Design Observer

About
Books
Job Board
Newsletters
Archive
Contact



Observatory

About
Resources
Submissions
Contact


Featured Writers

Michael Bierut
William Drenttel
John Foster
Jessica Helfand
Alexandra Lange
Mark Lamster
Paul Polak
Rick Poynor
John Thackara
Rob Walker


Departments

Advertisement
Audio
Books
Collections
Dear Bonnie
Dialogues
Essays
Events
Foster Column
From Our Archive
Gallery
Interviews
Miscellaneous
New Ideas
Opinions
Partner News
Photos
Poetry
Primary Sources
Projects
Report
Reviews
Slideshows
The Academy
Today Column
Unusual Suspects
Video


Topics

Advertising
Architecture
Art
Books
Branding
Business
Cities / Places
Community
Craft
Culture
Design History
Design Practice
Development
Disaster Relief
Ecology
Economy
Education
Energy
Environment
Fashion
Film / Video
Food/Agriculture
Geography
Global / Local
Graphic Design
Health / Safety
History
Housing
Ideas
Illustration
India
Industry
Info Design
Infrastructure
Interaction Design
Internet / Blogs
Journalism
Landscape
Literature
Magazines
Media
Museums
Music
Nature
Obituary
Other
Peace
Philanthropy
Photography
Planning
Poetry
Politics / Policy
Popular Culture
Poverty
Preservation
Product Design
Public / Private
Public Art
Religion
Reputations
Science
Shelter
Social Enterprise
Sports
Sustainability
Technology
Theory/Criticism
Transportation
TV / Radio
Typography
Urbanism
Water


Comments (2) Posted 05.19.09 | PERMALINK | PRINT

Christian Bök

"W, a poem"


for Georges Perec 




To the V that stands for viewing what is all 
around us, eyes turned outward, toward the
conscious surface of things, surrealism has
relentlessly opposed W.André Breton

A meaningless distinction on W — leads to 
automatic disqualification.Georges Perec


It is the V you double, not the U, as if to use 
two valleys in a valise is to savvy the vacuum 
of a vowel at a powwow in between sawteeth.


It is to ask the painter of a watercolour hue:
'why owe you twice what a sheep is or a tree,
if the fee you double has to hew you a puzzle?'

An enigma, like a game in E, its jigsaw zigzag
never fits the excess void left behind by X,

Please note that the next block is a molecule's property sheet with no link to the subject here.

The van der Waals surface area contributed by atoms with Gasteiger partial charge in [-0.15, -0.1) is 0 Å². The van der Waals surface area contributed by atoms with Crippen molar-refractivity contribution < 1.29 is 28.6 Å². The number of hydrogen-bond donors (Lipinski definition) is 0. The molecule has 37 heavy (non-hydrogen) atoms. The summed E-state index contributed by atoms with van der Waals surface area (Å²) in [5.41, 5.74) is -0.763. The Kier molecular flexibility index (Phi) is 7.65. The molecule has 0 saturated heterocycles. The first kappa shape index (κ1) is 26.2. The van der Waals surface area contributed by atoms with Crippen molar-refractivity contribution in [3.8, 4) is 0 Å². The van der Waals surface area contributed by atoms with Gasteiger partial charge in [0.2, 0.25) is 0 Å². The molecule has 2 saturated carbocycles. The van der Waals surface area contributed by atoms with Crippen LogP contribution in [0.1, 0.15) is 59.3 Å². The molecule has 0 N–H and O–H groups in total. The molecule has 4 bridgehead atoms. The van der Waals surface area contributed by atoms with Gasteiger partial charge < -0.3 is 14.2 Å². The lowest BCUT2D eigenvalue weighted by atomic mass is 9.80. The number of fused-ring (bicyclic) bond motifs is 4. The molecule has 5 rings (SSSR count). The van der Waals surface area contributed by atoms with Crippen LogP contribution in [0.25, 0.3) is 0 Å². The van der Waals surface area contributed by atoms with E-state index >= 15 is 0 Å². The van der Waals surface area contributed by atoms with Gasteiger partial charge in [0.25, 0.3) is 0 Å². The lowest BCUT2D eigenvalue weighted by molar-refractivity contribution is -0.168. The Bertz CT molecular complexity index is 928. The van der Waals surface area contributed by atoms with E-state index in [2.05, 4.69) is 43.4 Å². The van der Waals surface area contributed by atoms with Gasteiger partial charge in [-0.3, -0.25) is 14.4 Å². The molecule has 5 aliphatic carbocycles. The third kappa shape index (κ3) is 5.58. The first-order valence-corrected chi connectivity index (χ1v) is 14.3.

the exit on the way from 'why' to what is said.

If you glean an anagram from each angle, do you
dabble with your double view of what you hate:
a swastika that awaits your Olympiad of riddles?

Is this letter a residuum of what troubles you?
If you slice it down the middle, does it not
hereafter indicate a twofold victory over life?

If it maps the rise and fall of fortune, like a yo-yo,
why oh, why oh, must you find four palm trees
in a park, if not to make of them your symbol?

It is the name for an X whose V does not view
the surface of a lake but the mirror on a wall,
where U and you become a tautonym, a continuum.

 

"W" is from Eunoia by Christian Bök republished on Design Observer through kind permission of the author and Coach House Press.



Share This Story

RELATED POSTS


On My Shelf: A Classic by Berger and Mohr


The Age of Wire and String Rebooted


Jane Austen, Architect?


Pierre Faucheux and Le Livre de Poche


Pierre Faucheux and Le Livre de Poche



RSS Subscribe to Comment Feed

Comments (2)   |   JUMP TO MOST RECENT >>

I've always enjoyed Christian Bök's poetry. I used to write experimental poetry a few years ago, although I've been sticking with a more traditional style of late.

Here's one inspired by Mr. Bök and the letter Q.

Cheers!
Able Parris
05.22.09 at 04:59

Strangely inspiring. Most of the poetry I've stumbled across lately has been excessively romantic to the point of saccharinity. I love when poetic language serves to deconstruct itself, rather than spew banalities. It creates an ambiguity that can only be resolved by the readers' own creative inclinations.
Andrew Croce
05.28.09 at 01:21



LOG IN TO POST A COMMENT
Don't have an account? Create an account. Forgot your password? Click here.

Email


Password




|
Share This Story



Christian Bök is the author of Crystallography (1994), and Pataphysics: The Poetics of an Imaginary Science (2001). His book Eunoia won the 2002 Griffin Poetry Prize and is the best-selling Canadian poetry book of all time. He teaches at the University of Calgary.
More >>

DESIGN OBSERVER JOBS